The second most common nasal mite species was P. agelaii, which was found in 18 specimens of M. ater. This mite was originally described from the Red-winged Blackbird (Agelaius phoeniceus Linnaeus, 1766) and has only been recorded in the type host and Brown-headed Cowbird. One individual M. ater had three nasal mites identified as P. japuibensis, which is a species that is commonly found in a diversity of warblers, sparrows and buntings (Parulidae, Cardinalidae, Emberizidae), all of which are common hosts of M. ater. Knee et al. (2008) also found P. japuibensis in one Brown-headed Cowbird individual, and Knee and Galloway (2016) recently reported finding the mite in 45 individuals of another icterid, the Common Grackle (Quiscalus quiscula Linnaeus, 1758). Because typical hosts of P. japuibensis are also hosts of Brown-headed Cowbird, this might suggest an association due to transfer from the foster parents to the young M. ater in the nest. However, the higher prevalence of P. japuibensis in the Common Grackle might suggest that infested Brown-headed Cowbirds may transfer mites to Common Grackle during flocking.
A lone individual of P. richmondenae was found in one Brown-headed Cowbird from Texas. This species represents a new record for M. ater as it has only previously been recorded from the Northern Cardinal (Cardinalis cardinalis Linnaeus, 1758). The anomalous host record requires further scrutiny. The morphology of P. richmondenae is very similar to that P. agelaii and P. japuibensis. Similarity of some mites from the genus Ptilonyssus, such as species in the “sairae” complex, to which P. agelaii and P. japuibensis belongs, suggest additional analyses need to be conducted. Molecular analysis could determine whether the genus Ptilonyssus is less diverse than previously considered, or whether commonly encountered species, such as P. icteridius, may represent a set of cryptic species as suggested by Morelli and Spicer (2007). In addition to clarifying some species identifications, molecular analyses might also shed light on the diversity of host associations seen in this study and before. Lastly, one M. ater had two specimens of an unidentified Ptilonyssus, which may represent a new species, although further examination is required.
Two specimens of Boydaia quiscali were collected, representing the only individuals of the order Prostigmata and family Ereynetidae (Speleognathinae) found in this study. Boydaia quiscali has been described from black birds, grackles, and M. ater and, along with B. agelaii, are the only species in the family that parasitize cowbirds and other members of Icteridae (Pence 1975). Curiously, B. quiscali was only found in two Brown-headed Cowbirds, and in both cases the birds were also infested with species of Ptilonyssus. one co-infestation was with P. icteridius and the other was with P. agelaii. Only two other double infestations were found, both birds infested by P. icteridius and P. agelaii. Double infestations in this study were similar to those found in Clark (1963), where he found birds infested by Boydaia and Ptilonyssus.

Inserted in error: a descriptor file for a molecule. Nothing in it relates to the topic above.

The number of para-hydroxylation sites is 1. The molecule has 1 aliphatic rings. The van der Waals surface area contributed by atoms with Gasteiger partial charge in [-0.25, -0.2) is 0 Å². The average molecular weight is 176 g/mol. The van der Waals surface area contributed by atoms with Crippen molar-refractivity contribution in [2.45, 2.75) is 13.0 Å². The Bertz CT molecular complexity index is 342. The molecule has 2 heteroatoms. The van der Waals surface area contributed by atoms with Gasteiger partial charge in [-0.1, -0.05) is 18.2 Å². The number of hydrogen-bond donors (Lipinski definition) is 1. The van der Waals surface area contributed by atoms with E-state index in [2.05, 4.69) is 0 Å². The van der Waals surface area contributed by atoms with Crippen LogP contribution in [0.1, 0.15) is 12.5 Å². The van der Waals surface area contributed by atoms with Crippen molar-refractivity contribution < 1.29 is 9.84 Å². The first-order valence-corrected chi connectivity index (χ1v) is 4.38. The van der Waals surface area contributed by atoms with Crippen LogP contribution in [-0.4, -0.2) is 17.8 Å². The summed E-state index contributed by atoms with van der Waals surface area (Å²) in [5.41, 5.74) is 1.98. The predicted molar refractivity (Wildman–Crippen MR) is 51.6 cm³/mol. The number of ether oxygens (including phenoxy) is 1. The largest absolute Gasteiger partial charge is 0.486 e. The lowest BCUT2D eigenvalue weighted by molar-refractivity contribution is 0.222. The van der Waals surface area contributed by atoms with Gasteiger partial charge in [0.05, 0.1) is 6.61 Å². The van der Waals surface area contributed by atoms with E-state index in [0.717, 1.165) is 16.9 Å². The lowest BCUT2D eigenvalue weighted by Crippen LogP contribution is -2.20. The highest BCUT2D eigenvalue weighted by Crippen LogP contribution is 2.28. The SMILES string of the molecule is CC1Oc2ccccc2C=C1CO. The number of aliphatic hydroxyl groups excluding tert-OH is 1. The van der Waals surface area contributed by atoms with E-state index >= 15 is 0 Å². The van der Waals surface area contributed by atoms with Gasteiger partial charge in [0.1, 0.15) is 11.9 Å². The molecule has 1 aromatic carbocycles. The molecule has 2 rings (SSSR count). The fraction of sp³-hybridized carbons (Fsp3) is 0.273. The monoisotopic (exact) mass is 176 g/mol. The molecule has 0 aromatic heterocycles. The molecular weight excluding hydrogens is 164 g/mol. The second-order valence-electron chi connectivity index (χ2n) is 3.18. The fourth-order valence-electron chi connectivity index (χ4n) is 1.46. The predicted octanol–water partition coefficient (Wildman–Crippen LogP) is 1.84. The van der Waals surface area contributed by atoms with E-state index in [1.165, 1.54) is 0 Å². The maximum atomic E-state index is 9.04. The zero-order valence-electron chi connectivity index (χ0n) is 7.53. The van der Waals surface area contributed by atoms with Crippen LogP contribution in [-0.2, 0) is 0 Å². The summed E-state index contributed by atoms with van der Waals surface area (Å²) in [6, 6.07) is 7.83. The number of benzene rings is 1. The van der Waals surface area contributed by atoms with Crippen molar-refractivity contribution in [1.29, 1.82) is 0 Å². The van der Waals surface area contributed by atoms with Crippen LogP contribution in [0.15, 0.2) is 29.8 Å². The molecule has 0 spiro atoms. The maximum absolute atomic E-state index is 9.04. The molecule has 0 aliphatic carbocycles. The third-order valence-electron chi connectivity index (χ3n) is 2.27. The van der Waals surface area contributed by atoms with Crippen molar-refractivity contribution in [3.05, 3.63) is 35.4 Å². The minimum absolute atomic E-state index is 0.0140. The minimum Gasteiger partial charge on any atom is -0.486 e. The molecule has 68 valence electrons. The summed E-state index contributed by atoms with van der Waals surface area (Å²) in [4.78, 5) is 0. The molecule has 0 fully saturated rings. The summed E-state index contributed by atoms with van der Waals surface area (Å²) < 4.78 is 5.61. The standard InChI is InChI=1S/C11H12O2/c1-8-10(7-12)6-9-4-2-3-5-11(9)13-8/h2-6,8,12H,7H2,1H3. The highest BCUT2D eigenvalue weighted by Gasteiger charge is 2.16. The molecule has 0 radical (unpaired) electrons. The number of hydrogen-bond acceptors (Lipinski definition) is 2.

One species of nasal mite reported for Brown-headed Cowbirds in other studies that was not found in this study is Sternostoma tracheacolum (Mesostigmata: Rhinonyssidae). The lack of records in this study most likely reflects the sampling method used. This study used flushes of the nasal cavities to extract mites, however, as the specific name suggest, S. tracheacolum is a nasal mite that migrates to the lungs of the host species (Lawrence 1948). Dissection of the respiratory tracts would be required to reliably obtain this species.
One of the goals of this study was to examine the trends of the data to determine the means of nasal mite transmission in Brown-headed Cowbirds. Transmission of mites from foster parents is one means suggested, as is lateral transfer when multiple species flock together. The findings of this study suggest that neither mechanism of transmission of nasal mites can be ruled out for the specimens examined, and in fact, the diversity of nasal mites found in M. ater may suggest a combination of the two transmission routes in shaping the Brown-headed Cowbirds nasal mite community. Cowbirds are gregarious and regularly flock with other icterids (primarily grackles and other blackbird species), but not with solitary icterids, such as orioles. Therefore, specific records and careful identification of mites are both necessary to determine mechanisms of transmission. According to Strandtmann and Furman (1956), cowbirds seem to not support nasal mites from non-icterid birds; however, we found a new host record for a mite previously known only from the northern cardinal and as already mentioned, P. japuibensis is more commonly found in non-icterid species. Also, the unidentified species found in one M. ater might represent a new host record or a new species. Furthermore, with the exception of Clark (1963), who examined 188 birds from Pennsylvania, most surveys of nasal mites from cowbirds have previously only been made from a small number of individuals (e.g., 20 birds from Alabama, two individuals from Canada, and opportunistic checks in birds from Indiana, Rhode Island, California, and Texas). A larger sampling effort across North America might yield different results. Also, determination of the resident versus the migratory populations may be important in figuring out patterns of host use and mite infestation. Lastly, sequence data may be necessary to determine cryptic species, which may be impacting our ability to establish the true level of host specificity in these mites.
Many special thanks to Dr. Than Boves and Alix Matthews from Arkansas State University in Jonesboro, who granted us access to their collection of birds, which constituted the largest number of birds in this study. Specials thanks to Dr. Robert N. Wiedenmann for all the support and mentoring during this project. Thanks to Dr. Kimberly Smith for helping with the bird collection. Thanks to the Department of Entomology at the University of Arkansas and to the University of Arkansas, Division of Agriculture, and the Arkansas Agricultural Experiment Station, for supporting and funding this project.